“All three of those pillars are built on a foundation of good governance — and that’s really important to me, I think Yukoners are looking for a government that can provide some clear leadership and direction,” said Yukon Party Leader Currie Dixon.

Economic recovery

The party’s platform pledges to support businesses through to the end of the pandemic, cut red tape and create new private sector opportunities.

It will extend business relief programs for one year and streamline those programs; introduce a “small business lens” to government regulations and a “one-for-one rule” to manage regulatory burdens.

The party promises to enhance the tourism fund for businesses and streamline mining regulations to improve certainty for exploration companies.

Other promises include:

  • Fully privatizing cannabis;
  • Maintaining the current “free entry” mineral rights system;
  • Encouraging expanded restaurant patios and “on-street” activities;
  • Revising the elk management plan;
  • Delaying implementation of the Yukon First Nations Procurement Policy;
  • Bidding for the 2027 Canada Winter Games.

Energy and climate change

The Yukon Party plans to freeze power rates for two years and stabilize the Yukon Energy Corp.’s budget. There are also plans to build an LNG energy generation facility to replace the currently rented diesel generators.

The party also pledges to continue with the 10-year renewable electricity plan and to partner with First Nations on energy projects. It will enlist the federal government’s help to meet a goal of net-zero emissions by 2050.

Exploring hydrogen as an energy source and extending the Yukon electrical grid in Watson Lake are also included.

The party also promises loan programs and low-interest financing for:

  • Retrofitting municipal and First Nations government buildings;
  • Retrofitting residential homes;
  • Installing biomass heating systems in commercial and institutional buildings;
  • Installing smart electric heating devices in residential, commercial and institutional buildings.

Education and childcare

The Yukon Party has promised a Universal Child Benefit of $500 per child, per month, paid directly to parents up to age five. Children aged six to 10 will receive $100 per month.

The Yukon Party pledges to expand public school education, which would include technology education promoting computer literacy and coding; broadening experiential learning programs like MAD; and establishing a trades program for high school students.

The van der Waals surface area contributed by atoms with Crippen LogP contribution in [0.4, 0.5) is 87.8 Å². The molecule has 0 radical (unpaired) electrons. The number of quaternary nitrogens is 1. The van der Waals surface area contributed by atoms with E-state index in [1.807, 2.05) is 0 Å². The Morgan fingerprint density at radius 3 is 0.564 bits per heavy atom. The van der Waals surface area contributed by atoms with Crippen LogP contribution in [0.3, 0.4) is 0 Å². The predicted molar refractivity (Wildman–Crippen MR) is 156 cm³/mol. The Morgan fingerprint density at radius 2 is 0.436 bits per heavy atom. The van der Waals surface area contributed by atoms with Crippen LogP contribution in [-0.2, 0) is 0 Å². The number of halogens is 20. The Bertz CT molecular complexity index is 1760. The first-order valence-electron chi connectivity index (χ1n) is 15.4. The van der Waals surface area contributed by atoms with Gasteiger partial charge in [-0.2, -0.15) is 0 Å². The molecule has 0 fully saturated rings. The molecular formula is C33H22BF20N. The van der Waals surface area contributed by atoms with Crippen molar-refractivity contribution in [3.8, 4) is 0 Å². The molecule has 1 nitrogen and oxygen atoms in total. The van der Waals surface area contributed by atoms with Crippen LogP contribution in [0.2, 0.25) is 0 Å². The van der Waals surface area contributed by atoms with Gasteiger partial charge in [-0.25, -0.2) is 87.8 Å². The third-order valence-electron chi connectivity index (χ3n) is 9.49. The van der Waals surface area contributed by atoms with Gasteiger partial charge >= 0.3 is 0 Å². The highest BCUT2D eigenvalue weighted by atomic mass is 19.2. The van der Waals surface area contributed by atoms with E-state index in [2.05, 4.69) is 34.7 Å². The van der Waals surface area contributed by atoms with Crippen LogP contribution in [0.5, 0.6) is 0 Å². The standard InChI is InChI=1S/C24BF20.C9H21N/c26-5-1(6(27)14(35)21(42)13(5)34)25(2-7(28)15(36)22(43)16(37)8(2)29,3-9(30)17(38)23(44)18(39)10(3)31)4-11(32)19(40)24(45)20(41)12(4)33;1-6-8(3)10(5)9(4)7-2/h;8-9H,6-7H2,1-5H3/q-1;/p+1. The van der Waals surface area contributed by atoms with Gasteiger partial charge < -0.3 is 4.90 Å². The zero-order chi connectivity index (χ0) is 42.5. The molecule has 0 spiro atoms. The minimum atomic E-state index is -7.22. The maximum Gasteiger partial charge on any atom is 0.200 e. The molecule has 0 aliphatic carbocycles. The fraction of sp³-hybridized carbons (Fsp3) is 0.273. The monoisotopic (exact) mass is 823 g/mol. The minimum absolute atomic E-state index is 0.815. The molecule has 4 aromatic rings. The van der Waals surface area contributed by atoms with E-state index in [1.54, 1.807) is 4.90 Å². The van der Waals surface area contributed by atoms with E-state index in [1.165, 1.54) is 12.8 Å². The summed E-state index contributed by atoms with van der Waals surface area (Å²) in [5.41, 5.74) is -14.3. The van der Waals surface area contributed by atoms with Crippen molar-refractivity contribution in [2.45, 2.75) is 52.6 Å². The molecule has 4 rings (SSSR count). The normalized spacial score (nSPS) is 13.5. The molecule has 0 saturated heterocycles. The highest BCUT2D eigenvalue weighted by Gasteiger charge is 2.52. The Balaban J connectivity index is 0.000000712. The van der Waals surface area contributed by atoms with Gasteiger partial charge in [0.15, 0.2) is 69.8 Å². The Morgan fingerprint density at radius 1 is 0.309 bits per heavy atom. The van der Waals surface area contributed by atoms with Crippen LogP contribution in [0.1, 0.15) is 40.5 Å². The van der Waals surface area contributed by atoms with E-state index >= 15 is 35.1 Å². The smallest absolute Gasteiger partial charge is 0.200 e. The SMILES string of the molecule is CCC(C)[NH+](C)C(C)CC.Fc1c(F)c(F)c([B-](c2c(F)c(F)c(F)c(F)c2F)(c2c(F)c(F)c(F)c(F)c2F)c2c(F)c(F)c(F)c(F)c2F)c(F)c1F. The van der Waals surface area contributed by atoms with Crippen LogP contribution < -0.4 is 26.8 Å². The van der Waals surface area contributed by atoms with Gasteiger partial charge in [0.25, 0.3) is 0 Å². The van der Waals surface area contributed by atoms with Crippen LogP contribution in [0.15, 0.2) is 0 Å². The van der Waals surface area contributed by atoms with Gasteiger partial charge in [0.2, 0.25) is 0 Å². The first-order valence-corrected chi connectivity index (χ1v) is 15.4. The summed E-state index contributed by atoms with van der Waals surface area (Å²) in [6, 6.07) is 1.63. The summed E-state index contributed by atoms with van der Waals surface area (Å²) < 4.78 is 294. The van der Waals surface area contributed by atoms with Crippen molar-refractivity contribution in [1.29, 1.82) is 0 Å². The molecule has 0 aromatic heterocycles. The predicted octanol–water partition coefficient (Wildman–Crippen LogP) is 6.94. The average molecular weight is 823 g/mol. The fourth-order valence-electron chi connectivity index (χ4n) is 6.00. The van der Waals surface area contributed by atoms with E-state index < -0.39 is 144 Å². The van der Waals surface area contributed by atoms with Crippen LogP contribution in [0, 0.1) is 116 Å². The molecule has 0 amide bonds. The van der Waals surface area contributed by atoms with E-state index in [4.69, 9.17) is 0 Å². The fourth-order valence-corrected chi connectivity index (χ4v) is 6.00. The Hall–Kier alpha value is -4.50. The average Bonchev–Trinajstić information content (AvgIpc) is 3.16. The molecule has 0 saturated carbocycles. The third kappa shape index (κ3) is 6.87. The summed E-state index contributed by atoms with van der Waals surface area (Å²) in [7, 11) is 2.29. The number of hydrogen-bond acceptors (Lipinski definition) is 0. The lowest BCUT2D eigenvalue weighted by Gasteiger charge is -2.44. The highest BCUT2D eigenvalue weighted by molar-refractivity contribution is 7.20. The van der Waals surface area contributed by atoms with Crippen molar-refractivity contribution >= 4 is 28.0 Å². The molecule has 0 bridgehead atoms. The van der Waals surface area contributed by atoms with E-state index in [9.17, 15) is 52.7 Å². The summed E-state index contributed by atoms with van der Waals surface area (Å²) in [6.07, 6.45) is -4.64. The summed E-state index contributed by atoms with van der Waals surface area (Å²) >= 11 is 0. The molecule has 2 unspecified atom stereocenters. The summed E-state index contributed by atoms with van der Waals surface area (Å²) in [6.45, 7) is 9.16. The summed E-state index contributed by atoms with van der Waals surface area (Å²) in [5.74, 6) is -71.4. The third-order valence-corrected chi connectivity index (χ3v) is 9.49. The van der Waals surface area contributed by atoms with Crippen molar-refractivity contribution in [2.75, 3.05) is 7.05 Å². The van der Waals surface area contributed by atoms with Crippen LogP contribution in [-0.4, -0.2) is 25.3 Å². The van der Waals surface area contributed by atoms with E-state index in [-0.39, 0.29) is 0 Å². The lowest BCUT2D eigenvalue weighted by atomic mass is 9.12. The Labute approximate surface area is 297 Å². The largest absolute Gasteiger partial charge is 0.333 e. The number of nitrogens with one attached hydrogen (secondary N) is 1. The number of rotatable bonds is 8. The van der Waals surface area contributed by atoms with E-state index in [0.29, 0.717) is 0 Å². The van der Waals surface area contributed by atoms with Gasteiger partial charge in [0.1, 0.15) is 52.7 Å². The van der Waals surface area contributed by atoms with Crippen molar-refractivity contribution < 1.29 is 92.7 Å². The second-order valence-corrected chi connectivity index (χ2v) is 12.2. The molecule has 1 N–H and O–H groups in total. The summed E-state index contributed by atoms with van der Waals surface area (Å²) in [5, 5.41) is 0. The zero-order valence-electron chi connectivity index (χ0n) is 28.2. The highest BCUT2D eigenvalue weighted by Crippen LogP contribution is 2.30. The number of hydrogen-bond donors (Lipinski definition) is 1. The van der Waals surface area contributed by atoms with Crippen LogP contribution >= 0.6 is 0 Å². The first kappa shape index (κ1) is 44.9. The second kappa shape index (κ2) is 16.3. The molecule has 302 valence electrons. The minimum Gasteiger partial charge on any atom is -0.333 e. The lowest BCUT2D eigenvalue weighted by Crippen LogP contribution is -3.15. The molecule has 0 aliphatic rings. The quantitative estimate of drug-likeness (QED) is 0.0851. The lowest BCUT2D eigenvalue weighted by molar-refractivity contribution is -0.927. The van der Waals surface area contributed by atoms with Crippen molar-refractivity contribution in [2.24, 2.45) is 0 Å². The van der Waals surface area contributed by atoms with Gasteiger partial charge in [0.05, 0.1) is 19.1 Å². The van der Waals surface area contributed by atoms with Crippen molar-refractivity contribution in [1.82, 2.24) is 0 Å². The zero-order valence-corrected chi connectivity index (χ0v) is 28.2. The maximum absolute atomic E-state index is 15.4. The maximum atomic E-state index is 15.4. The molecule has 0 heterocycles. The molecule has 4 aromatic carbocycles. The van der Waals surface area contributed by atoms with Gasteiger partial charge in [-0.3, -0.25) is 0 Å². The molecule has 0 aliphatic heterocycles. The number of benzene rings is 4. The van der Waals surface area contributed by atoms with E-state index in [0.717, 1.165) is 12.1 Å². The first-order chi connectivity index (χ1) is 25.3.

The Yukon Party’s goal is to see an 80 per cent graduation rate within 10 years for First Nations students. The party plans to collaborate with First Nations government and the Education Directorate; develop a student outcome strategy and implement the Auditor General’s 2019 education recommendations.

The party also pledges to:

  • Enhance wages for early childhood educators, as planned;
  • Enhance in-school mental health support;
  • Continue regulating midwifery;
  • Replace Ross River School.

Healthcare

The Yukon Party promises to revisit the Putting People First report and develop cost estimates for the report’s 76 recommendations before prioritizing short-, medium- and long-term deliverables.

The party also made several pledges regarding mental health, including increasing community supports; psychology services and telehealth. The party also promises to build a new Secure Medical Unit at the Whitehorse General Hospital and fund an on-the-land mental health and substance treatment centre.

The party also promises to:

  • Review operations at the Whitehorse Emergency Shelter;
  • Create a more cohesive system of collaboration between non-government organizations;
  • Launch a Wait Time Reduction Strategy at Yukon hospitals;
  • Provide better support preventing hospital staff burn-out;
  • Support seniors by implementing the Aging in Place Action Plan.

Housing

The party plans to re-introduce the first-time home buyer program and develop affordable housing with the Yukon First Nations development corporations.

It will also explore increasing housing in communities with tax incentives, grant programs and a review of mortgage availability.

The party will make developing land a priority by working with First Nations, releasing land for private sector development and creating a first-time land buyer program.

The rest

  • Other points in the party’s platform include promises to:
  • Allow more Yukon government employees to work from rural communities;
  • Create a new campground and reverse camping fee increases;
  • Restore the 25 per cent funding cut to the Yukon Fish and Game Association;
  • Commit $1 million to combatting sexual assault and supporting survivors;
  • Cap political contributions and require all political donations to be public.

The platform can be viewed in its entirety on the party’s website.

Visit the Yukon News to also view the Liberal’s and the NDP’s leader and platform profiles.

Contact Gabrielle Plonka at gabrielle.plonka@yukon-news.com